KANSAS (Reuters) - Ford Motor Co said it is adding 1,550 workers at four plants to build the new aluminum body F-150 pickup truck.
The company also said that for the first time it is promoting union-represented workers from the lower entry-level wage to the pay veteran plant workers make. Between 300 and 500 workers will have been promoted by the end of the first quarter, Ford said.
In 2007, the United Auto Workers union and the three major U.S. automakers including Ford agreed that new hires would be paid at a rate less than veteran UAW workers. This was done to allow the U.S. automakers to be more competitive with foreign automakers with U.S. assembly plants.
The union and Ford agreed that 20 per cent of its plant workers could be entry-level, also called second-tier, employees, with exemptions for a parts plant and an axle plant near Detroit, and for new work "in-sourced" to Ford because of the lower labor costs.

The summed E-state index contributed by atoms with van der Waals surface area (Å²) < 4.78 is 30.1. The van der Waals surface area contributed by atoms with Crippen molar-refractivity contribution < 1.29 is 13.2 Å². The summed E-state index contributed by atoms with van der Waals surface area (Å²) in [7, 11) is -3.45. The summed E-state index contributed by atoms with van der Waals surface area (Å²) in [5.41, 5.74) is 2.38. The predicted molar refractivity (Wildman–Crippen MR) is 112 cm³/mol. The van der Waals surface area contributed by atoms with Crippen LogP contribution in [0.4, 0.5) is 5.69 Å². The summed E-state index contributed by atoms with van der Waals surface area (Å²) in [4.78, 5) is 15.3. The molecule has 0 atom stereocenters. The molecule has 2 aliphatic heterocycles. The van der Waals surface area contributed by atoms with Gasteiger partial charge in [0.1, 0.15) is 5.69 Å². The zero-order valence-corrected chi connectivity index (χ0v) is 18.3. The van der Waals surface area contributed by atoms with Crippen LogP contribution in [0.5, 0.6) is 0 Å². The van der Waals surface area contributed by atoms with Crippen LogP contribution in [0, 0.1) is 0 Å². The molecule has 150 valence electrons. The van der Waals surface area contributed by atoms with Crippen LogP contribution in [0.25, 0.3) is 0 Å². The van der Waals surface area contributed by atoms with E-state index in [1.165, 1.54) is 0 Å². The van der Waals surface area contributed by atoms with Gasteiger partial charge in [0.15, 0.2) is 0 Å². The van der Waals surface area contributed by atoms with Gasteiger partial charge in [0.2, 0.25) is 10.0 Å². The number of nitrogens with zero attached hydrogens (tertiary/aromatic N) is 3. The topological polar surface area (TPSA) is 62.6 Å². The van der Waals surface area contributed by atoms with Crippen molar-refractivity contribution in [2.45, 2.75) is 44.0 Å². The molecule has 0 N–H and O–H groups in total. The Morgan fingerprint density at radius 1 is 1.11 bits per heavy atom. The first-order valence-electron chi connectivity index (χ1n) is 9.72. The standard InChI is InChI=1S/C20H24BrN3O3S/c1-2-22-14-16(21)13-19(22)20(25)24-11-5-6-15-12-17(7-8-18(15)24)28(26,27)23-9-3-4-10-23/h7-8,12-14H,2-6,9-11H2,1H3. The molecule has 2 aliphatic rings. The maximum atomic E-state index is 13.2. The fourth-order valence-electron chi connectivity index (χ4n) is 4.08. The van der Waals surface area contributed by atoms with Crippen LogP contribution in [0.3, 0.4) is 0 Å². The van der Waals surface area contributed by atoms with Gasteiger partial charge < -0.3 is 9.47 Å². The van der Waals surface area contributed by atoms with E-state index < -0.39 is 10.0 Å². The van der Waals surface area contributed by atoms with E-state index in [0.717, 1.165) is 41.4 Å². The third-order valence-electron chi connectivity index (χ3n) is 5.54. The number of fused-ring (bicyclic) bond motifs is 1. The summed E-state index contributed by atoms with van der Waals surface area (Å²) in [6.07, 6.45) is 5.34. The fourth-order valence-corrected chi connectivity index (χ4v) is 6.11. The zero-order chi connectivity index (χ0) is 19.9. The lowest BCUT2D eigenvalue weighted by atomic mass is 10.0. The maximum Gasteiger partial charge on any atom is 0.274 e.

By January, Ford had exceeded the 20-per cent level.
Of the 1,550 jobs, 900 are allocated for Ford's truck plant in Kansas City and the rest at three stamping, auto parts and axle plants near Detroit.
Ford did not say how many of the jobs are being added because of the brisk initial sales of the new F-150, which went on sale several months ago. In January, the new aluminum-bodied F-150 accounted for 18 per cent of overall F-150 retail sales.
The F-150 is the primary truck in the F-Series pickup trucks that are the top-selling vehicles in North America and are also key profit makers for the company.
The new workers will be paid the entry-level, also called second-tier, wage of $15.78 per hour, and under current contract terms, will receive 5 per cent wage increases per year until they reach $19.28 per hour.
The workers promoted to a higher employment status were hired in 2010 and have been receiving $19.28. They will make $28.50 with their new status.
The current contract expires later this year.